My father once told me that the best time to find a job is when you already have a job. As a teenager, of course I didn’t give those words much thought; however, it turns out that he was right.  In fact, The Active Job Seeker Dilemma study found that job seekers who are currently employed have a better chance of being hired.  According to the study, 44 percent of employers believe that candidates who are “passive job seekers” (candidates who are currently employed but open to new job opportunities) have more experience and 42 percent believe that they take their careers more seriously than “active job seekers” (unemployed candidates in search of a job).  Although these candidates have a better chance of being hired, it is also more difficult to apply for jobs and schedule interviews when you are holding down a full time job since working and searching for new employment can cause your productivity and work relationships to suffer.  As a result, it is important to use these tips to maintain your professional integrity while juggling your current job and your job search.


Don’t slack: While you are looking for a new career opportunity, it is important that you don’t let the quality of your work suffer.  Keep in mind that even though you don’t plan on staying with your current company much longer, you may rely on your employer for a reference in the future and it is best to leave a positive last impression.

Make job searching your part time job: Unlike “active job seekers” who are able to treat their search as a full time job, “passive job seekers” find themselves conducting their job search amidst a 40+ hour work week.  If you currently have a full time position but want to make a career move, ensure that your search is a priority by dedicating time every day to looking for and applying to new jobs.  Whether you use your lunch break or a couple of hours every evening, treat your search as a part time job by sticking to a schedule and remaining consistent.

Keep your search separate: Keep your search separate from your current job by avoiding using valuable work time to tinker with your resume, look for jobs, send in applications, or take phone interviews.  If you receive a call from a potential employer during work hours, demonstrate the type of employee that you are by requesting to talk to them when you aren’t on the clock.  They will appreciate that you are the type of employee who values company time.  In addition, schedule interviews for times that don’t interfere with any projects that you are working on or deadlines that you need to meet.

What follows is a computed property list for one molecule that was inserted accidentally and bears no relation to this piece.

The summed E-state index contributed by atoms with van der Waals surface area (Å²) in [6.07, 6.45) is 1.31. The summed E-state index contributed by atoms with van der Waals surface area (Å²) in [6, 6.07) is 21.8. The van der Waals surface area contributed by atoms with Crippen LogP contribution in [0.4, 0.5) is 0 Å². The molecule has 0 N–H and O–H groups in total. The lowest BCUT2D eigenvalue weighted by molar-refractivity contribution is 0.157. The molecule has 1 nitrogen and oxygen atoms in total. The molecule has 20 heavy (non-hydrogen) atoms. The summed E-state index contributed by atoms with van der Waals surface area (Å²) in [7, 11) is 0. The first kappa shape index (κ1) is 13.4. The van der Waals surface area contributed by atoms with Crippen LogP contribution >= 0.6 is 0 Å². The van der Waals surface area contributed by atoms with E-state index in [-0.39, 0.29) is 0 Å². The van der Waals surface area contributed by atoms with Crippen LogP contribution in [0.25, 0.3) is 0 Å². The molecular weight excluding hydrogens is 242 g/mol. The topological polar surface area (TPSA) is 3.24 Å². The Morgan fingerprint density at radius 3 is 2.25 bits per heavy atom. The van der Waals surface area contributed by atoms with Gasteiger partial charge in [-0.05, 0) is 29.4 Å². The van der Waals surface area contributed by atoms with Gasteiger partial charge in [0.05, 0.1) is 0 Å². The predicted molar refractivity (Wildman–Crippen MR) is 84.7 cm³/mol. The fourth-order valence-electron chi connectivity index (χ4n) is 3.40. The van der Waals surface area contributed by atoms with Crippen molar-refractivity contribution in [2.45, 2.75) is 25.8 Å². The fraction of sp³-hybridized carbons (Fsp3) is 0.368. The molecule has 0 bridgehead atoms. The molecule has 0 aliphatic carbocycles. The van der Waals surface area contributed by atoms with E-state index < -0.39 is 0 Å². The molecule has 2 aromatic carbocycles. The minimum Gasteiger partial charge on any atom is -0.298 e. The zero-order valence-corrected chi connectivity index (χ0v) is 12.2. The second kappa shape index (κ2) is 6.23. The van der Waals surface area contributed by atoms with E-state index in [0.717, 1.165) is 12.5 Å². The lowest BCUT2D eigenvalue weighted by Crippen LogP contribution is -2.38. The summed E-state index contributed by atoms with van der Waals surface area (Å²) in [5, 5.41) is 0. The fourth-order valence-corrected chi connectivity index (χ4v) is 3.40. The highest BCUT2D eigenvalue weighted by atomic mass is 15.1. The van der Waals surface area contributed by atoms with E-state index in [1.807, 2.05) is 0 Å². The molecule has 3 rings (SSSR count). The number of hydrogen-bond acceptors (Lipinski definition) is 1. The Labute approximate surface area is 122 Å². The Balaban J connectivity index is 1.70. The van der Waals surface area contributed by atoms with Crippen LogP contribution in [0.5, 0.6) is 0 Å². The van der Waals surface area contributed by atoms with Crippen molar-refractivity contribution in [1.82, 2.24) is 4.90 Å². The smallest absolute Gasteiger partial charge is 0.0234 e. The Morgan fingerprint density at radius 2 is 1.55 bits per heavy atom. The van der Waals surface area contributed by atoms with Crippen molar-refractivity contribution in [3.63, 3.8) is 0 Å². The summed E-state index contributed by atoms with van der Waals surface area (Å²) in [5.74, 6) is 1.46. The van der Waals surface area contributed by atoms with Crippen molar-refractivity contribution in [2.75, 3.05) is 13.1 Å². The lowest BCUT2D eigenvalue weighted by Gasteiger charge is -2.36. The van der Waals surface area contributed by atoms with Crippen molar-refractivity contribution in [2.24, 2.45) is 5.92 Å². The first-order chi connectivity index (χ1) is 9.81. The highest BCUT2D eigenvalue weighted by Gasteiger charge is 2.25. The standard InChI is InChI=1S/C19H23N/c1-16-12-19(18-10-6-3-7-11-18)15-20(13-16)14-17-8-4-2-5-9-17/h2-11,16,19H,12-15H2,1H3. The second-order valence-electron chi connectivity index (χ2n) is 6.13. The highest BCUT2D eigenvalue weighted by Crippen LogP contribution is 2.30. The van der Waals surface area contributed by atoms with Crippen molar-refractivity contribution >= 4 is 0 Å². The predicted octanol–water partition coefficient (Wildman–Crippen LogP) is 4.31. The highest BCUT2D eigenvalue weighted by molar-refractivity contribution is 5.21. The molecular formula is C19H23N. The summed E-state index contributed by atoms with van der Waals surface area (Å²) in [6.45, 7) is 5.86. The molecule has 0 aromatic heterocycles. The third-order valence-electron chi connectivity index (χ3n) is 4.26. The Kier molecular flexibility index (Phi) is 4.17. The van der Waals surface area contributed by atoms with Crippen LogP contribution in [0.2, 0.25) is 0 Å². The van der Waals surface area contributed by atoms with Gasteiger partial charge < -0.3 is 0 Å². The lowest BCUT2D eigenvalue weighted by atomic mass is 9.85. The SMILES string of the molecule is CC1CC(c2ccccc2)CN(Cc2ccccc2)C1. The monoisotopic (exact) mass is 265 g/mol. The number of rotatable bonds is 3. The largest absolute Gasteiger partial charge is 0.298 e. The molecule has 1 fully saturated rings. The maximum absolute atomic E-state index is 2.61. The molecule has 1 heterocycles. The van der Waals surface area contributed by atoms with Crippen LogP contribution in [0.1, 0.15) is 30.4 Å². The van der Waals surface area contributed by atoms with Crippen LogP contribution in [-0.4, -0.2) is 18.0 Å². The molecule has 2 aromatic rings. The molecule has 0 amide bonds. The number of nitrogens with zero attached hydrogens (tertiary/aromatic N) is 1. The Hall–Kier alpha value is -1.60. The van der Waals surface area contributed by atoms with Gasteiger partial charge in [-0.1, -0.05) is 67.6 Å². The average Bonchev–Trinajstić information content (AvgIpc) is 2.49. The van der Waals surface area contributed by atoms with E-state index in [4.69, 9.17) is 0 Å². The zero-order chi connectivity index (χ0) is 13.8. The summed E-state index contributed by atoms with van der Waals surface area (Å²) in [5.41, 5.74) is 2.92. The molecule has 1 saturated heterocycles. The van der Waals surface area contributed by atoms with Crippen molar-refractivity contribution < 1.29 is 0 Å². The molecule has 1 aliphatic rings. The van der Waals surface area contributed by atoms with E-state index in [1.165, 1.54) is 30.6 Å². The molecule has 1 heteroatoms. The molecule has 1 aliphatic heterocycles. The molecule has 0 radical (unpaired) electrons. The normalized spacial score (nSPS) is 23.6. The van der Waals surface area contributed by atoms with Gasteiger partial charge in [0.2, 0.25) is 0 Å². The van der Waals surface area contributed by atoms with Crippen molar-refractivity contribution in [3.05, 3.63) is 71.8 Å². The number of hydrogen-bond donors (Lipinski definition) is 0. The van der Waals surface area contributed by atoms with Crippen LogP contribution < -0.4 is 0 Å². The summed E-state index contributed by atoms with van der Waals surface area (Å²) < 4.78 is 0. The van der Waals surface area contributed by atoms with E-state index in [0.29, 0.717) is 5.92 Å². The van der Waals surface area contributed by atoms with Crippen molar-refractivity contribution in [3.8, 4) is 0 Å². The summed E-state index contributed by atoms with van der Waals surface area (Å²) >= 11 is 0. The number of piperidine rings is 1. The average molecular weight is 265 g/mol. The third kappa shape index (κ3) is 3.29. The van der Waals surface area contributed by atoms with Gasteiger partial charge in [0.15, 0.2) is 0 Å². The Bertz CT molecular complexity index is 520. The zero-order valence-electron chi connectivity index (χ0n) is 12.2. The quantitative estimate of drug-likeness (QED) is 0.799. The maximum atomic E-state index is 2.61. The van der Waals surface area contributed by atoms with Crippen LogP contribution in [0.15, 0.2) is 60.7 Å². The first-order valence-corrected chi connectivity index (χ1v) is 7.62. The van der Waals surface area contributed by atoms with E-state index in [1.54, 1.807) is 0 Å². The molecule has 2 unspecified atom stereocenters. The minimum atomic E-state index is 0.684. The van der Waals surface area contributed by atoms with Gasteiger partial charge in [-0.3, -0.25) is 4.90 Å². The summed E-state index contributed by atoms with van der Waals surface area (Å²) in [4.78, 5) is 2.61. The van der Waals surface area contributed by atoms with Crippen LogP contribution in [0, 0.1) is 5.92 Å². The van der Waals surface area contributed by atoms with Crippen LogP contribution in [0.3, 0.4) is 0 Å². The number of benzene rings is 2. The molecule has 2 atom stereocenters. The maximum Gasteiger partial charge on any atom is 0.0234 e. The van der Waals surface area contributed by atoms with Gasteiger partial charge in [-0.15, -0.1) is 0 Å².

Be discreet but honest: While you are searching for a new job, it is best to be discreet.  Telling even one person in the office that you are looking for a new job can trigger gossip to spread about you, your work, and your dedication to the team.  At the same time, make sure that you don’t lie about where you are when you are taking time off to go to interviews.  Instead of explaining your absences by creating excuses like appointments and family emergencies, simply say that you need to take time off for “personal reasons”.  After all, it looks a little suspicious to give your two weeks’ notice shortly after a string of appointments or family emergencies.

Give adequate notice: Once your job search has paid off and you are offered a new position, take a moment to reflect on what projects you need to hand off or complete before starting your new job.  You don’t want to leave your current employer and team members in a bind, so as soon as you know that you will be moving on, give your employer at least two weeks’ notice to transition someone into your role.


Although looking for a job while working full time can feel like a balancing act, it is the best time to look for new employment opportunities. The struggle comes with maintaining a level of professionalism and integrity in both your search and your work; however, you can do both by using these tips!